CHARBONNEAU – Tesla’s vision of wireless power transmission now practical

Nikola Tesla. (Image: Wikimedia Commons)

NIKOLA TESLA was an incredible inventor and futurist. He promoted our modern alternating current (AC) electricity supply system at a time when direct current (DC) was being championed by Edison in the so-called War of the Currents.

AC won out because it could be stepped up and down through transformers and transmitted long distances over wires with little loss. DC was hopelessly bogged down to short distances.

Tesla is known for experimenting with a wide variety of AC devices.

My first exposure(!) to one of his inventions was the Tesla coil. One was included in the lab where I taught High School electronics in Calgary. The coil stood about one and a half metres and was powered by a huge neon sign transformer.

I would demonstrate the Tesla coil to students by turning it on and holding a burnt out fluorescent tube to the top of the coil. It would draw a spectacular 10 centimetre arc, lighting the tube to where I held it.

The discharge would go though my body to ground, leaving what you might think would be one fried electronics teacher. But while the voltage was in the order of 100,000 volts, the current was minuscule. To the dismay of some students, I remained standing.

While Tesla correctly predicted wireless radio communications, much of his time and fortune was spent on a futile attempt to wirelessly transmit enough power for practical applications over long distances like lighting homes.

Transmission of large amounts of power proved impossible. However, the transmission of small amounts is practical: especially now that electronic components require such minuscule amounts of current to operate.

Like Tesla, I’m fascinated with the transmission of radio waves. As a kid I was intrigued with wonder of how voices could be pulled out of the air.

My High School project in woodworking was to build a crystal radio over the objections of the teacher. What did radio have to do with woodworking, he asked?  I said that I would build a wood base for it and he reluctantly agreed that would be enough to qualify.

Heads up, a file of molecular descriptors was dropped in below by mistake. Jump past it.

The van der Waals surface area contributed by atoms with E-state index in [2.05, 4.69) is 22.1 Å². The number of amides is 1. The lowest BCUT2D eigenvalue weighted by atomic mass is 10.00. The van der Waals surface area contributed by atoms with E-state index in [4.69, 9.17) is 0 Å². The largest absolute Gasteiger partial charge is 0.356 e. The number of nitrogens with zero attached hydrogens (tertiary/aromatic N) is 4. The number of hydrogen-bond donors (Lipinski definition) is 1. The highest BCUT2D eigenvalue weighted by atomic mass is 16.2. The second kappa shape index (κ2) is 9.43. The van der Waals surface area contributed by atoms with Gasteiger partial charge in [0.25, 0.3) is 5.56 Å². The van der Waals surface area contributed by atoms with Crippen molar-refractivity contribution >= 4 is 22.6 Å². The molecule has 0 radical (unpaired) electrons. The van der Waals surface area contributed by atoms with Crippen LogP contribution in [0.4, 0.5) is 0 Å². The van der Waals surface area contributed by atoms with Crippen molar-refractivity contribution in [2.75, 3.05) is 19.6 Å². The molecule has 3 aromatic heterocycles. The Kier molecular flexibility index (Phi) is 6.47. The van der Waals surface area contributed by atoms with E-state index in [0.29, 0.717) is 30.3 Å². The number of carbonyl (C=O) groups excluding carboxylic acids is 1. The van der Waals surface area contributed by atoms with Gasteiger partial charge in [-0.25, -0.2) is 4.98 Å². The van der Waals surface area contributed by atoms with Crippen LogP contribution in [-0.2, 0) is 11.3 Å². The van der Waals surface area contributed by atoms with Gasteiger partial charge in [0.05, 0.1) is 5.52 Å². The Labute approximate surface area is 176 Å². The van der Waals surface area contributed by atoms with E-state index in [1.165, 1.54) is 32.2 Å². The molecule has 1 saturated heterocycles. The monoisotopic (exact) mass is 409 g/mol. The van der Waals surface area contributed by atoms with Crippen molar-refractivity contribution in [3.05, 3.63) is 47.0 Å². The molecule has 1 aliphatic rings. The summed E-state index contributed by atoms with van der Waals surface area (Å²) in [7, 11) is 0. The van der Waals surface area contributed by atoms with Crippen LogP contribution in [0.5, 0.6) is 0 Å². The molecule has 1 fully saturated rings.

A crystal radio requires no batteries. It draws power out of the air from amplitude modulated (AM) broadcast signals. That’s enough electricity to power headphones.

Simplicity is the beauty of AM radio — just an antenna and a rectifier (crystal). You could grab the voices that surround us without batteries.

We are awash in signals; not just broadcast radio and TV waves but cell towers, wifi sources and to the consternation of some, wireless power meters in our homes. All those represent a potential power source.

Add to all that, new cell towers are being built. The emerging fifth generation of cellular technology (5G) will elevate wireless-energy harvesting to a new level. Many wireless devices could make use of that tiny source of power.

The wireless devices that make up the Internet of Things (IoT) constitute the backbone of an ever more networked world. They are deployed as gadgets in homes, as wearable devices for biomedical uses, and as sensors in hazardous and hard-to-reach areas.

How do you get wireless power to wireless devices? Just in the way that AM radio works. An electronic device which combines an antenna with a rectifier circuit, called a “rectenna” produces the small power needed to operate wireless devices.

Tesla died penniless and alone, shunned by corporations. At last his dream of wireless transmission of power is a reality.

David Charbonneau is a retired TRU electronics instructor who hosts a blog at

About Mel Rothenburger (9648 Articles) is a forum about Kamloops and the world. It has more than one million views. Mel Rothenburger is the former Editor of The Daily News in Kamloops, B.C. (retiring in 2012), and past mayor of Kamloops (1999-2005). At he is the publisher, editor, news editor, city editor, reporter, webmaster, and just about anything else you can think of. He is grateful for the contributions of several local columnists. This blog doesn't require a subscription but gratefully accepts donations to help defray costs.

1 Comment on CHARBONNEAU – Tesla’s vision of wireless power transmission now practical

  1. Tony Brumell // April 9, 2022 at 4:08 PM // Reply

    I built my own Tesla coil when I was in grade ten in Kingston Ont. 2000 turns of 20 ga copper. It too was powered by a 10,000 volt neon sign transformer. It had a Glass and Aluminum foil condenser ( that glowed blue around the edges of the foil ) and a spark gap that employed a Jacobs ladder to build potential. The arcs would fly of the ends of the Jacobs conductors .( wire coat hangers 25 in long inside a 4 in glass tube ). I could draw arcs up to 35 inches long with my metal wand from the top of the coil. It was great fun until the police told me to turn it off permanently as it was causing radio interferance for half a mile around our house. That’s where I learned about electric fields and how they can be applied .

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